Four independent filmmakers are set to begin production on a new feature-length documentary about the battle to stop the iconic Franklin River from being dammed by Tasmania’s Hydro-Electric Commission in the 1980s.
Dark Water: Battle on the Franklin will follow the story of young Tasmanian Oliver Cassidy as he recreates the activists’ journey and embarks on a solo rafting pilgrimage down the Franklin. In the process, he will retrace the story of the seven-year campaign.
The Franklin campaign remains arguably Australia’s most significant environmental movement. The film will investigate why it was so successful when others have failed, and what lessons can be applied to other non-violent movements today.
“This is a film that will not only help audiences understand how it is possible to win an environmental movement but how they can be part of that win,” said Cassidy.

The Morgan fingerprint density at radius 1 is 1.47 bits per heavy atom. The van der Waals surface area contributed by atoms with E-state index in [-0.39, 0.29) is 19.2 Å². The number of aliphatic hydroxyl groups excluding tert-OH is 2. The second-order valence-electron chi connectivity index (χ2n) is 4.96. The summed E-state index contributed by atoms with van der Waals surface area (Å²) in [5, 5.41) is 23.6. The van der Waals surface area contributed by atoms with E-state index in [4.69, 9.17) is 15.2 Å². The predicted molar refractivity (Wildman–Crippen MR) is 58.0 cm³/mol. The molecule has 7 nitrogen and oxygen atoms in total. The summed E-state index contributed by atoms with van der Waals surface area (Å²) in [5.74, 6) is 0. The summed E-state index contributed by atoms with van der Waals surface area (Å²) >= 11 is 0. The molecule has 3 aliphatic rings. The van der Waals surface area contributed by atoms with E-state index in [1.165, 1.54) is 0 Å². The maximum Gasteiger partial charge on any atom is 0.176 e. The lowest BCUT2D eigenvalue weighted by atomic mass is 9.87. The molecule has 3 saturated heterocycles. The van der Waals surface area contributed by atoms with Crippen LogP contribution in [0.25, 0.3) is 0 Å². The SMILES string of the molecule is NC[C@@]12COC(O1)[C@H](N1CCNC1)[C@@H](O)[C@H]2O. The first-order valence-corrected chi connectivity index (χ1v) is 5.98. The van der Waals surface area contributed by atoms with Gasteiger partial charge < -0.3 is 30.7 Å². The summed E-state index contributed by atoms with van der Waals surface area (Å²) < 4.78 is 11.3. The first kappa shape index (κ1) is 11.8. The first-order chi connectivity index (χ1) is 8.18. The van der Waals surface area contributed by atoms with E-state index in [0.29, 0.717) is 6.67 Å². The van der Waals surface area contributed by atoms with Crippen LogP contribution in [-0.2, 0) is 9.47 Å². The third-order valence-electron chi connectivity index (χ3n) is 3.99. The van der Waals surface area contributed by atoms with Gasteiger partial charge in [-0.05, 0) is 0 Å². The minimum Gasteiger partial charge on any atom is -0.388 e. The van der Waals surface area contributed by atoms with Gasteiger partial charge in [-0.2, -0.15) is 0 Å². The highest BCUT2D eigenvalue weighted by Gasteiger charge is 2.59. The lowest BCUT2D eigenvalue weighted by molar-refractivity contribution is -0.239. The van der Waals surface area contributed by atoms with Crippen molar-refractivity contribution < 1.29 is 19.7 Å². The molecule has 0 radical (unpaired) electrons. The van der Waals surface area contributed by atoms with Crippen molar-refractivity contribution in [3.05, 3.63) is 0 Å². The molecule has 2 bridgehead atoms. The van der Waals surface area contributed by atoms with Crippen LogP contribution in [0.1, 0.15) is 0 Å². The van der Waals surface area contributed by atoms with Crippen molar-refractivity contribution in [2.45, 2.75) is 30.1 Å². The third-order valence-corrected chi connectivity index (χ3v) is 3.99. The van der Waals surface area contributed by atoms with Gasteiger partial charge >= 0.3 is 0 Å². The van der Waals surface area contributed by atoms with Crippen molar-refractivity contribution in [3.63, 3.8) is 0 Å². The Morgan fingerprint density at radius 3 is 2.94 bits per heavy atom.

“I think we are all grappling with the despair, hopelessness and climate grief created by the bushfires this summer, and I think the Franklin campaign provides amazing inspiration in the face of that — it’s a story that gives us hope,” added co-writer Claire Smith.
The Franklin campaign peaked in the summer of 1982-3 with a three-month blockade aimed at stopping construction of the Tasmanian Hydro-Electric Commission’s controversial Gordon-below-Franklin dam. Over 1,200 people were arrested on the river and tens of thousands attended rallies around the country. As the story went global, international celebrities weighed in to provide crucial legitimacy and moral support. Eventually, Bob Hawke was elected as Prime Minister and announced the project would be abandoned. The Tasmanian government fought this decision all the way to the High Court, and lost.
The production has secured interviews with key players to shed light on the inner workings of the campaign, including Bob Brown, Dick Smith, Alice Hungerford, Lisa Yates, Kevin Keirnan, Jim Everett, and Geoff Law. Historical analysis will be provided by Professor Clive Hamilton.
The project has received principal production investment from Screen Australia and development assistance from Screen Tasmania.
The team have launched a crowdfunder on Pozible to raise $35,000 that will guarantee this documentary will be made this year. The crowdfunding campaign will run from February 11th to March 5th. The film has an anticipated release date of mid-2021.